Released last year, Google Assistant hasn't really proven itself useful outside of checking the weather, searching Google, or setting an alarm using voice commands. So far it's been limited to basic features that are more than matched by other smart assistants like Amazon's Alexa and Apple's Siri. But Google is trying to change that.
Tagged With ge
If you've ever wanted to talk to your lamp, GE's new C by GE lamp has Alexa baked right in. Amazon has licensed its Alexa assistant to a slew of different gadgets, but this is the first lighting product to feature the voice-controlled service.
When a jetliner's engine explodes moments before take off, people ask questions. Now, less than a week after that very thing happened to a British Airways 777, answers are starting to emerge — and they're scary.
X-rays, the technology that allows us to peer inside the human body in real-time, can only be used for limited durations for safety reasons. So GE has developed new software that instead relies on ultrasound, which is safe for even foetuses, to generate real-time 3D views of our internal organs.
Quirky is becoming a much different kind of Quirky. Put bluntly, the democratic design pioneer needs money and is radically changing its direction. Part of that new direction involves no longer making or selling Quirky products, but Quirky — and its community — will still help giant corporations like GE design products.
To ensure a locomotive pulling a heavy load has enough grip when a winter's blast covers the tracks in ice and snow, engineers at GE's transportation division have spent the last five years perfecting what can be described as a supersonic hair dryer that blasts tracks clean just inches in front of a train's front wheels.
I recently took my first vacation in two years. It was fun! But I was excited to get home, raise my shades and relax in the finicky but sort of useful smart home I'd spent the past few months building. When I walked in the door, all of the automation was gone. The light on my Wink hub was yellow. This was not fun.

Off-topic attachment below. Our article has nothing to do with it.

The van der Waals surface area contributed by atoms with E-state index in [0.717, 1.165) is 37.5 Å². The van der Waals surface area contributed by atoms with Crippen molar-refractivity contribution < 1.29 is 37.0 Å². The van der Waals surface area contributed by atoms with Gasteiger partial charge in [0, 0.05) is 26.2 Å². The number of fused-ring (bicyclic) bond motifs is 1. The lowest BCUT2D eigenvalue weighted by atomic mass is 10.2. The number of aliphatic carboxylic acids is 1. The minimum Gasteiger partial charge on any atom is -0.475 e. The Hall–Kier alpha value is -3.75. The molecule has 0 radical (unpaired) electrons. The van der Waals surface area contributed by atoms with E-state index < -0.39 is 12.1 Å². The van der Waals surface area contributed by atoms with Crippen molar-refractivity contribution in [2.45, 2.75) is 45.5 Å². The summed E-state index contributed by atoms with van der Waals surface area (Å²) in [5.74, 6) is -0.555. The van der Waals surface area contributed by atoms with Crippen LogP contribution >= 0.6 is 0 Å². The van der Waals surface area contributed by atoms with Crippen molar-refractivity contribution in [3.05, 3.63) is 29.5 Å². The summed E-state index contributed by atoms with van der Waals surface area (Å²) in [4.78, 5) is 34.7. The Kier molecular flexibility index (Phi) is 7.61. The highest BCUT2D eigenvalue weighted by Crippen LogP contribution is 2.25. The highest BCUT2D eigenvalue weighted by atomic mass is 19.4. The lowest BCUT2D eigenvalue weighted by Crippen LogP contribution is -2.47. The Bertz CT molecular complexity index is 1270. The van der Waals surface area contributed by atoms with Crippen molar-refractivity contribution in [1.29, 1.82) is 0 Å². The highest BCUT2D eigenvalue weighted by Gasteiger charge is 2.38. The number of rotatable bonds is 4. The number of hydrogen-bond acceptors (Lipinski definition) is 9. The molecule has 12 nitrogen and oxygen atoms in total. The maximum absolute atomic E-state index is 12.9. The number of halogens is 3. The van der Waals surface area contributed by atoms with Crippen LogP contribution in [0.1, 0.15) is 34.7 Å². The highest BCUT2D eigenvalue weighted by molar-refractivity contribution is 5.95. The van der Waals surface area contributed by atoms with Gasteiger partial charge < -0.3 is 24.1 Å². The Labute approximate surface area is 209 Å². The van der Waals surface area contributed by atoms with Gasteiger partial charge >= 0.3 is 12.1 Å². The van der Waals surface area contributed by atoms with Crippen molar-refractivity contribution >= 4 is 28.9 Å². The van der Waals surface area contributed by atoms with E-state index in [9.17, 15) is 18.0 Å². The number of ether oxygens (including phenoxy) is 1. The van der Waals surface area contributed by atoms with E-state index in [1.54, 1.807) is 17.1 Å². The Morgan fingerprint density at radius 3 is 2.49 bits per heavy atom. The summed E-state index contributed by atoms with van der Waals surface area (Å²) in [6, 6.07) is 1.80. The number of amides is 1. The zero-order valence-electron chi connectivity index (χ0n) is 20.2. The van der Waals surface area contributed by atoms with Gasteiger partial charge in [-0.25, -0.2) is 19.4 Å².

Revived sometime in the mid-1960s, sous vide is a method of evenly cooking food using an airtight vacuum-sealed plastic bag submerged in a temperature-controlled water bath, and it's become increasingly popular for home use in recent years. But instead of requiring yet another appliance that occupies precious kitchen counter real estate, GE has developed a wireless sensor that turns its new range of induction cooktops into space-saving sous vide machines.
Cree's always impressed us with good-looking LED lightbulbs at wonderfully affordable prices. Now, the North Carolina company is raising the stakes with a new connected bulb that's not only dimmable and programmable; it also lasts for 25,000 hours, just like its less-smart sibling. The best part? It's still a bargain.
You can complain about the quality of the coffee they produce all you want, but now that those pod-based Keurig hot beverage machines come built right in to GE's new Café French Door refrigerator, they aren't going to disappear anytime soon. And if you think the Keurig machine is the greatest thing since sliced bread, you can now reclaim some valuable counter space the next time you upgrade your fridge.
In September, Florida's West Kendall Baptist Hospital got a very cool (and very important) new tool: The very first "superfast" body scanner designed by scientists at GE. The team at West Kendall just wrapped up a study of the machine — and the images and GIFs that resulted are wild.